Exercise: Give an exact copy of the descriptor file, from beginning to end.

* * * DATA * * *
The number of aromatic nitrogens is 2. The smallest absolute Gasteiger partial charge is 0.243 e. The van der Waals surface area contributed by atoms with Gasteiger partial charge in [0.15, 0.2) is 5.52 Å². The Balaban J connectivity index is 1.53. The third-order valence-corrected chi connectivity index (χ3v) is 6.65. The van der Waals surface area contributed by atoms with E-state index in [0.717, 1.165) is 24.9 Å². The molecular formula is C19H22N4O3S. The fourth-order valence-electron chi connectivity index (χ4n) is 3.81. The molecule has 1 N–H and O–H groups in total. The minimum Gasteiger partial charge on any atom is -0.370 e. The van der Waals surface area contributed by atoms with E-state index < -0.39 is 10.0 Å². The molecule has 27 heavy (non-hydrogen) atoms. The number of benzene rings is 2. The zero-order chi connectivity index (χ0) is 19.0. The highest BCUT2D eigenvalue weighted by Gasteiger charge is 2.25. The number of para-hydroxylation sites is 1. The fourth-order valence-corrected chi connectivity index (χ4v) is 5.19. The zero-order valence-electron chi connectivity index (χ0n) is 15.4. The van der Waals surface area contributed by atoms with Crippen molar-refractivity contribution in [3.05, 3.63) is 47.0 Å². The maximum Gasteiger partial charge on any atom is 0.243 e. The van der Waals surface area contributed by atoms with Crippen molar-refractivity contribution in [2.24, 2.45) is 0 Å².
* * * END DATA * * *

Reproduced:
The number of aromatic nitrogens is 2. The smallest absolute Gasteiger partial charge is 0.243 e. The van der Waals surface area contributed by atoms with Gasteiger partial charge in [0.15, 0.2) is 5.52 Å². The Balaban J connectivity index is 1.53. The third-order valence-corrected chi connectivity index (χ3v) is 6.65. The van der Waals surface area contributed by atoms with E-state index in [0.717, 1.165) is 24.9 Å². The molecular formula is C19H22N4O3S. The fourth-order valence-electron chi connectivity index (χ4n) is 3.81. The molecule has 1 N–H and O–H groups in total. The minimum Gasteiger partial charge on any atom is -0.370 e. The van der Waals surface area contributed by atoms with E-state index < -0.39 is 10.0 Å². The molecule has 27 heavy (non-hydrogen) atoms. The number of benzene rings is 2. The zero-order chi connectivity index (χ0) is 19.0. The highest BCUT2D eigenvalue weighted by Gasteiger charge is 2.25. The number of para-hydroxylation sites is 1. The fourth-order valence-corrected chi connectivity index (χ4v) is 5.19. The zero-order valence-electron chi connectivity index (χ0n) is 15.4. The van der Waals surface area contributed by atoms with Crippen molar-refractivity contribution in [3.05, 3.63) is 47.0 Å². The maximum Gasteiger partial charge on any atom is 0.243 e. The van der Waals surface area contributed by atoms with Crippen molar-refractivity contribution in [2.24, 2.45) is 0 Å².